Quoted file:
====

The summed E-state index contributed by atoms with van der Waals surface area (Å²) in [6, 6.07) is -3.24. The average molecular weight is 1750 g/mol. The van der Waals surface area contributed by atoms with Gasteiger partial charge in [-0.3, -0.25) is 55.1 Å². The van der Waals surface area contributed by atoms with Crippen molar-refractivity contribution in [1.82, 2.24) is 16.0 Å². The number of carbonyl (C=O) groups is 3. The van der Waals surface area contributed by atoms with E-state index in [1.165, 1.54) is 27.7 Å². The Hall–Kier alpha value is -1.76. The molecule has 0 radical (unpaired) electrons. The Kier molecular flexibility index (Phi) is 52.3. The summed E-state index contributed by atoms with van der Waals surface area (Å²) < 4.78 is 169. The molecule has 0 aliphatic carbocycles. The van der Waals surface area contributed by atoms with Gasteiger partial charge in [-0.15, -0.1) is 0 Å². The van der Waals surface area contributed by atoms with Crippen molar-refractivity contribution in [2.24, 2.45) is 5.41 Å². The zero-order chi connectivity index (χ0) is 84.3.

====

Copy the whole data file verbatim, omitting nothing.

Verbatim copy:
The summed E-state index contributed by atoms with van der Waals surface area (Å²) in [6, 6.07) is -3.24. The average molecular weight is 1750 g/mol. The van der Waals surface area contributed by atoms with Gasteiger partial charge in [-0.3, -0.25) is 55.1 Å². The van der Waals surface area contributed by atoms with Crippen molar-refractivity contribution in [1.82, 2.24) is 16.0 Å². The number of carbonyl (C=O) groups is 3. The van der Waals surface area contributed by atoms with E-state index in [1.165, 1.54) is 27.7 Å². The Hall–Kier alpha value is -1.76. The molecule has 0 radical (unpaired) electrons. The Kier molecular flexibility index (Phi) is 52.3. The summed E-state index contributed by atoms with van der Waals surface area (Å²) < 4.78 is 169. The molecule has 0 aliphatic carbocycles. The van der Waals surface area contributed by atoms with Gasteiger partial charge in [-0.15, -0.1) is 0 Å². The van der Waals surface area contributed by atoms with Crippen molar-refractivity contribution in [2.24, 2.45) is 5.41 Å². The zero-order chi connectivity index (χ0) is 84.3.